Herman Koch

7. The Selected Letters of Willa Cather - edited by Andrew Jewell and Janis Stout

I think you'd have to call yourself nosy if you were held rapt for something like two weeks of your reading time by over seven hundred pages of letters written by someone who, aside from great literary achievement, was really not especially interesting. She traveled, but usually only to places where one  or another of her companions wanted to go; she was sociable but rarely wrote about her friends. She was never intimate with her correspondents. I most definitely had no prurient interest in her lesbianism, but was amazed, despite the times she lived in, at how closeted she kept herself even in letters to close friends.

I wonder now what kept me holding that heavy book for all the time I did ... but I did, and I was never bored. Just nosiness I guess.

I visited Cather's grave in New Hampshire years ago. The small flat stone just to the right of Cather's marks the grave of her longtime companion, Edith Lewis. Since Lewis outlived Cather (by 25 years) I like to think that it was she who arranged such a beautiful gravesite for her lover; and then pre-arranged the modest marker for herself, putting herself near to Willa in death as she had been in life.

Old Burying Ground; Jaffrey, New Hampshire

8. Waiting for the Barbarians: Essays from the Classics to Pop Culture- Daniel Mendelsohn

After reading and liking several Mendelsohn essays in The New Yorker, I've generally kept up with the books he publishes. I guess you could say I stalk him. With his enviable grounding in Greek and Roman culture, though, he's often way above my head. I really liked one of his earlier books, The Elusive Embrace: Desire and the Riddle of Identity. And in this latest collection he has, amongst subject matter far and wide, an essay on what I think is one of the greatest novels I've read by anyone living in my own times, The Kindly Ones, a nearly thousand page story about the Eastern Front of World War II, published in 2009, written by Jonathan Littell. Mendelsohn goes to great lengths to connect the structure of the novel to ... I forget ... something Greek or Roman ... and it went right over my head, but I loved him for giving so much attention to a great book.

A British journalist, Christopher Bray, says of Mendelsohn, "He writes better movie criticism than most movie critics, better theatre criticism than most theatre critics, and better literary criticism than just about anyone." That's a bit hyperbolic ... I don't read much movie criticism or much theater criticism (just Hilton Als), but for literature I read Joan Acocella, Judith Thurman, and Louis Menard, to name a few ... Mendelsohn may be their equal, but he is not their better. (No one may be better than Joan Acocella's version of better ... she lays it all out and wraps it up in a pretty ball and you come to the last word in one of her essays and think how the hell did she compose that?)

Daniel Mendelsohn

9. Country Girl - Edna O'Brien

I've loved Edna O'Brien since back in the sixties when The New Yorker would have 2, 3, even 4 short stories in each issue, and sometimes one of them would be by this great Irish writer who was practically ran out of Ireland when her first novel, Country Girls, was published in 1960. "The book was banned, burned, and denounced from the pulpit," one commentator said. So now, in her mid-eighties now, here she is with her memoir. I loved every word, even when she was name-dropping.

Edna O'Brien

 10. (a) Looking for the Gulf Motel
       (b) Directions to the Beach of the Dead
       (c) City of a Hundred Fires -  Volumes of poetry by Richard Blanco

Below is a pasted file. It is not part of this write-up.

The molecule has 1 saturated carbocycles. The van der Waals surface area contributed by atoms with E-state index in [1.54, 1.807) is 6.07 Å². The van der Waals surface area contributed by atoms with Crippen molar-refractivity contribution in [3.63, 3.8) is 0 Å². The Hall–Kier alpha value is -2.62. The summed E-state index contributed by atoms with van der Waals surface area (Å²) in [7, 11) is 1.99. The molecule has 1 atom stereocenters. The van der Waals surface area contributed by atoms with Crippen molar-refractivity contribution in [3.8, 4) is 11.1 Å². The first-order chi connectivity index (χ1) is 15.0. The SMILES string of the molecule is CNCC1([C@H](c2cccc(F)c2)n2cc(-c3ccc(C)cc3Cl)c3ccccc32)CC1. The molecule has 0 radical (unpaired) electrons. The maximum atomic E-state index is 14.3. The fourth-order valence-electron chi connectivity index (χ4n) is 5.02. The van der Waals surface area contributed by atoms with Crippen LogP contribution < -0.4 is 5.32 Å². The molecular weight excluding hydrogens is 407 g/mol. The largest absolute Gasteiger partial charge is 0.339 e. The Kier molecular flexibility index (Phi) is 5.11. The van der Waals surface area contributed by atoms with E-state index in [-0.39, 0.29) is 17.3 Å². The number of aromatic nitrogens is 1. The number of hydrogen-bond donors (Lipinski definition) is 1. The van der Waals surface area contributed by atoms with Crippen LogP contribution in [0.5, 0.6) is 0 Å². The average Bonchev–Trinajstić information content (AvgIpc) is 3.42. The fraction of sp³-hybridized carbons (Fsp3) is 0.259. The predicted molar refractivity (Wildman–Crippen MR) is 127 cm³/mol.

I've saved the best for the last. I was at the Inauguration and heard him read. He came to a nearby town and I went to see him. His poems are his autobiography. They are heart-warming and sometimes really funny. "I was made in Cuba, assembled in Spain and imported to the United States," he has said ... conceived in Cuba, born in Madrid, and then brought to Miami. He is funny. He is so sweet! He is so handsome! He read and talked for about an hour. Then I shook his hand! I said, "You're just great!" He said, "Thank you!" He smiled at me! I melted away into the night, wishing him every possible happiness.

Richard Blanco

1 comment:

  1. Ah..Edna! "I'm an Irish Catholic and I have a long iceberg of guilt." This, her answer when asked what she read in the early days (1984 Paris Review): I am a slow reader, because I want to savor and recall what I read. The excitement and sense of discovery is not the same as in those days when I would get thoroughly wrapped up in Vanity Fair or War and Peace. Now I set myself a task of reading one great book each year. Last year I read Bleak House, which I think is the greatest English novel—I read a few pages a day. But one’s taste changes so much. I mentioned Scott Fitzgerald, whom I read, oh, so lovingly and thoroughly! I loved Tender Is the Night and The Great Gatsby, which is a flawless novel. So I can say that he was one of my early influences. But now I know that fundamentally I respond to European literature in all its dark ramifications. I think the Russians are unsurpassable. Of course Joyce did something extraordinary: he threw out the entire heritage of English literature—language, story, structure, everything—and created a new and stupendous work. But for emotional gravity, no one can compare with the Russians. When I first read Chekhov’s short stories, before I saw his plays, I knew I had heard the voice that I loved most in the whole world. I wrote to my sister, “Read Chekhov—he does not write, he breathes life off the page.” And he was, and still is, my greatest influence, especially in short-story writing.

    G, looking at the photo of the bookshelves...how many books can you remember ..which book was where?....

    My book of the moment is Adam Gopnik's "Winter: Five Windows on the Season"...am loving it to bits...taking me a while to finish as I reread so many sentences...like discovering gold...I've learnt about Wilson 'Snowflake' Bentley...WHAT a guy....